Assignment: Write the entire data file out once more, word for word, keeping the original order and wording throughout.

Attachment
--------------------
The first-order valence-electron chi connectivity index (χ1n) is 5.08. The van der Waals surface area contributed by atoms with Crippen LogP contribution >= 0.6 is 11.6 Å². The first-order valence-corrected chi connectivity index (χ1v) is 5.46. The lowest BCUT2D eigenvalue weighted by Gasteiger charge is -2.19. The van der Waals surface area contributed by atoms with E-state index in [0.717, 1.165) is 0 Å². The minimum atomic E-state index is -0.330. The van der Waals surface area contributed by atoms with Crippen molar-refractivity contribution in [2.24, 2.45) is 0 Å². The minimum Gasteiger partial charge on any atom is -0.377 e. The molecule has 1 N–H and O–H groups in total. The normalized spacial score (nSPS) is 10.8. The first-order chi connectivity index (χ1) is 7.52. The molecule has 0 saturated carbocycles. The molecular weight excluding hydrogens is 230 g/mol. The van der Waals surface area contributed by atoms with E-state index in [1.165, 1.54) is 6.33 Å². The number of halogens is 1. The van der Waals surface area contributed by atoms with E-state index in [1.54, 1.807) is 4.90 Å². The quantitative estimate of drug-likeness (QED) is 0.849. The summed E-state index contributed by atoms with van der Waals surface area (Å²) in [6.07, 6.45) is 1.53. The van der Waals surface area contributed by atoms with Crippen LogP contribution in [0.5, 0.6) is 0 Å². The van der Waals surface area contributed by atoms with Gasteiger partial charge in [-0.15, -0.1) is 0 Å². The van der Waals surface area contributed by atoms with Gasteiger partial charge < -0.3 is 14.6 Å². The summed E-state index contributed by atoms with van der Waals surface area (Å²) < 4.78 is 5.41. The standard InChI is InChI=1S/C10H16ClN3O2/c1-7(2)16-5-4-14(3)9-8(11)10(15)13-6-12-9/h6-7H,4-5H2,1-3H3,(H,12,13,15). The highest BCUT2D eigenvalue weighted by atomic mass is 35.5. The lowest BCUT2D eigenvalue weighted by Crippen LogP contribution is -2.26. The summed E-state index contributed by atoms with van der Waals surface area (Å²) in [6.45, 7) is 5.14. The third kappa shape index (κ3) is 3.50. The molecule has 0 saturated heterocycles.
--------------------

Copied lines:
The first-order valence-electron chi connectivity index (χ1n) is 5.08. The van der Waals surface area contributed by atoms with Crippen LogP contribution >= 0.6 is 11.6 Å². The first-order valence-corrected chi connectivity index (χ1v) is 5.46. The lowest BCUT2D eigenvalue weighted by Gasteiger charge is -2.19. The van der Waals surface area contributed by atoms with E-state index in [0.717, 1.165) is 0 Å². The minimum atomic E-state index is -0.330. The van der Waals surface area contributed by atoms with Crippen molar-refractivity contribution in [2.24, 2.45) is 0 Å². The minimum Gasteiger partial charge on any atom is -0.377 e. The molecule has 1 N–H and O–H groups in total. The normalized spacial score (nSPS) is 10.8. The first-order chi connectivity index (χ1) is 7.52. The molecule has 0 saturated carbocycles. The molecular weight excluding hydrogens is 230 g/mol. The van der Waals surface area contributed by atoms with E-state index in [1.165, 1.54) is 6.33 Å². The number of halogens is 1. The van der Waals surface area contributed by atoms with E-state index in [1.54, 1.807) is 4.90 Å². The quantitative estimate of drug-likeness (QED) is 0.849. The summed E-state index contributed by atoms with van der Waals surface area (Å²) in [6.07, 6.45) is 1.53. The van der Waals surface area contributed by atoms with Crippen LogP contribution in [0.5, 0.6) is 0 Å². The van der Waals surface area contributed by atoms with Gasteiger partial charge in [-0.15, -0.1) is 0 Å². The van der Waals surface area contributed by atoms with Gasteiger partial charge < -0.3 is 14.6 Å². The summed E-state index contributed by atoms with van der Waals surface area (Å²) < 4.78 is 5.41. The standard InChI is InChI=1S/C10H16ClN3O2/c1-7(2)16-5-4-14(3)9-8(11)10(15)13-6-12-9/h6-7H,4-5H2,1-3H3,(H,12,13,15). The highest BCUT2D eigenvalue weighted by atomic mass is 35.5. The lowest BCUT2D eigenvalue weighted by Crippen LogP contribution is -2.26. The summed E-state index contributed by atoms with van der Waals surface area (Å²) in [6.45, 7) is 5.14. The third kappa shape index (κ3) is 3.50. The molecule has 0 saturated heterocycles.